In the case of Commissioner of Income Tax Vs. Gurnam Singh (supra.), the Hon’ble Punjab & Haryana High Court held wherein the assessee sold an agricultural land and out of sale proceeds purchase another agricultural land in his name and in name of his only son, he claimed deduction u/s. 54B, but the same was disallowed by the Assessing Officer on ground that land was purchased by assessee in the name of his son as co-owner. The Hon’ble Punjab & Haryana High Court further observed that no substantial question of law arises for consideration since the Tribunal has recorded findings and dismissed the appeal of the Revenue. The Hon’ble High Court has held that the assessee had sold agricultural land which was used by him for agricultural purposes. Out of sale proceeds of the said sale, the assessee has purchased other piece of land in his name and in the name of his only son who was bachelor and was dependent upon him, for being used for agricultural purposes within the stipulated time. Further it was not the case of the Revenue that from the sale proceeds of the agricultural land earlier owned by the assessee, the land in question was purchased for any other purpose than the agricultural purpose. The purchased land was being used by the assessee for agricultural purpose and merely because in the sale deed his only son was also shown as co-owner, the Hon’ble ITAT has rightly come to the conclusion that it does not make any difference because the purchased land is being used by the assessee for agricultural purposes.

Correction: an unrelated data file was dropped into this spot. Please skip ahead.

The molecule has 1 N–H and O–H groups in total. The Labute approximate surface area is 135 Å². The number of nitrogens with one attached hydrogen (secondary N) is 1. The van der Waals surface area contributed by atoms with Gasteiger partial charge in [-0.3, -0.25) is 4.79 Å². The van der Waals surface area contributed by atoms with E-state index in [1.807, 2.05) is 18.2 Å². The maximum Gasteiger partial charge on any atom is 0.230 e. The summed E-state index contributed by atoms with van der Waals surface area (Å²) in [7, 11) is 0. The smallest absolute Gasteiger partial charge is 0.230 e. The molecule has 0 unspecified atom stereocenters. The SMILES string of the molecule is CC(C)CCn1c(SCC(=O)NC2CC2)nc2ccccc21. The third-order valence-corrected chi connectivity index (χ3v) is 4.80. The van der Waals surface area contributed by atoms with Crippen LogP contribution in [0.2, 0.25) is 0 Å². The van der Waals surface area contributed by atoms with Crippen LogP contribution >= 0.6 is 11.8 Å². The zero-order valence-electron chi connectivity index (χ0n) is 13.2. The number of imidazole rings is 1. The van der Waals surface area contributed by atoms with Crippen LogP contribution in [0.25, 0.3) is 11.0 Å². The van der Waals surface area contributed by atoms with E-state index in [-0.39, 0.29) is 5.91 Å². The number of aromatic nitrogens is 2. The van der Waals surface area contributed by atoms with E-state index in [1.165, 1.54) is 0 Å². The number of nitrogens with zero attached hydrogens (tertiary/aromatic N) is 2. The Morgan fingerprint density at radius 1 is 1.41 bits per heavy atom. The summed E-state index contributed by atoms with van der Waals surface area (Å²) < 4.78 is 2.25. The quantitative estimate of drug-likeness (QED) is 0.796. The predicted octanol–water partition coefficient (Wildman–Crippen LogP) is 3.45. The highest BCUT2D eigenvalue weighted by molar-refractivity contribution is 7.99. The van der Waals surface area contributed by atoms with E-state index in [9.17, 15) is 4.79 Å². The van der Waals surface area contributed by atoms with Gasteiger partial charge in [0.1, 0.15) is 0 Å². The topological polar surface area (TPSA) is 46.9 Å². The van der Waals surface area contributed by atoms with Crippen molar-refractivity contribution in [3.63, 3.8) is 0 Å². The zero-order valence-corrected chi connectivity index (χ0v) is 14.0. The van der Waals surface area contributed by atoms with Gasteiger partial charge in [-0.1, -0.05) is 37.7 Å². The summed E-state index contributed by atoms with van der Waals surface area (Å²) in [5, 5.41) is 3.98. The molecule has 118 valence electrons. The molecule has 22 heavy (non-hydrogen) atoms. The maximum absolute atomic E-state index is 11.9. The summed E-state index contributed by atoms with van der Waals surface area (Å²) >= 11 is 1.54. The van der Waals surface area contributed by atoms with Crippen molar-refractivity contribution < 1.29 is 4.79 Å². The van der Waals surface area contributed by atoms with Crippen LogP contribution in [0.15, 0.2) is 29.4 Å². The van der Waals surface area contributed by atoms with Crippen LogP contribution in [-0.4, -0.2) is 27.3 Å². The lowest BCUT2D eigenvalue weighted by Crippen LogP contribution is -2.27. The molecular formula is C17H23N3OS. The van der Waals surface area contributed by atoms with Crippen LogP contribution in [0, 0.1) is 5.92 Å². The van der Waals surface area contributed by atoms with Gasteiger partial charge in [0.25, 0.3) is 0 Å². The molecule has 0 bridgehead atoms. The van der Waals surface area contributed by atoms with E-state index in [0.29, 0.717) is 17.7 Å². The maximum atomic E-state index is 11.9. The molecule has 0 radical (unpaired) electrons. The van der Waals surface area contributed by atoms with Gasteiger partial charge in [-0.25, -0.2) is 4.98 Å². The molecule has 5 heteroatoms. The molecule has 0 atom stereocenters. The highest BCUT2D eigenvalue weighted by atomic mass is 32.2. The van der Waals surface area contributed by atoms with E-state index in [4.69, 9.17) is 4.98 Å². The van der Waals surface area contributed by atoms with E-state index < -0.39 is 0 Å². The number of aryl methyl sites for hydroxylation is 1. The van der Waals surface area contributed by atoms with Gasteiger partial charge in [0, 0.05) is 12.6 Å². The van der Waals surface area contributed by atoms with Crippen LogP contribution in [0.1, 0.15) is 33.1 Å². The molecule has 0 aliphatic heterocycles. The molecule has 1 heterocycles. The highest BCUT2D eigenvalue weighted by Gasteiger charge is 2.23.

10. On the other hand, Ld. DR did not bring out any evidence on record to demonstrate that the said land of the assessee was used for any other purpose other than agricultural purpose. The Assessing Officer referred to the judgment of Hon’ble Bombay High Court in the case of Prakash Vs. ITO (supra.) but the facts are substantially different from the case of the assessee in hand. Further, we have also considered the decision in the case of CIT Vs. Vegetables Products Ltd. (supra.), therein the view also favorable to the assessee that has to be taken, in case of conflicting opinions.

11. That on entire examination of the judicial pronouncements and facts on record, we set aside the order of the Ld. CIT(Appeal) and allow the ground No. 3 raised in appeal by assessee.

12. In the combined result, appeal of the assessee is allowed.